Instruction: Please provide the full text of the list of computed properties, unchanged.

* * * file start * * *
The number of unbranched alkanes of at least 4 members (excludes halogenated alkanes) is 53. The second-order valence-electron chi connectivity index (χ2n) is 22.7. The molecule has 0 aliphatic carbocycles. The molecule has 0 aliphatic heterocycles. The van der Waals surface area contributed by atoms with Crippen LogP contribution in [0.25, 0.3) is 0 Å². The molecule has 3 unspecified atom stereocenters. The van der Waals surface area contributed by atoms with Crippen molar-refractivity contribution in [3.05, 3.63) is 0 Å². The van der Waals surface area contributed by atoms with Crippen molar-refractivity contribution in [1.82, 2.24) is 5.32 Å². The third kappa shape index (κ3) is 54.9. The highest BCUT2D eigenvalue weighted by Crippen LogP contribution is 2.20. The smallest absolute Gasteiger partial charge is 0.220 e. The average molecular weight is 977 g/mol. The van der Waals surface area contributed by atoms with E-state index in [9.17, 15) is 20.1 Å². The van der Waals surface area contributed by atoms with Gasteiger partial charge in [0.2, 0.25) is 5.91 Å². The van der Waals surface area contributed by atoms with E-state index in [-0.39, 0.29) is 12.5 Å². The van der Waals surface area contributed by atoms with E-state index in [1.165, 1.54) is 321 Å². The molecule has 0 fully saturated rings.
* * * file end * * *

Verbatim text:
The number of unbranched alkanes of at least 4 members (excludes halogenated alkanes) is 53. The second-order valence-electron chi connectivity index (χ2n) is 22.7. The molecule has 0 aliphatic carbocycles. The molecule has 0 aliphatic heterocycles. The van der Waals surface area contributed by atoms with Crippen LogP contribution in [0.25, 0.3) is 0 Å². The molecule has 3 unspecified atom stereocenters. The van der Waals surface area contributed by atoms with Crippen molar-refractivity contribution in [3.05, 3.63) is 0 Å². The van der Waals surface area contributed by atoms with Crippen molar-refractivity contribution in [1.82, 2.24) is 5.32 Å². The third kappa shape index (κ3) is 54.9. The highest BCUT2D eigenvalue weighted by Crippen LogP contribution is 2.20. The smallest absolute Gasteiger partial charge is 0.220 e. The average molecular weight is 977 g/mol. The van der Waals surface area contributed by atoms with E-state index in [9.17, 15) is 20.1 Å². The van der Waals surface area contributed by atoms with Gasteiger partial charge in [0.2, 0.25) is 5.91 Å². The van der Waals surface area contributed by atoms with E-state index in [-0.39, 0.29) is 12.5 Å². The van der Waals surface area contributed by atoms with E-state index in [1.165, 1.54) is 321 Å². The molecule has 0 fully saturated rings.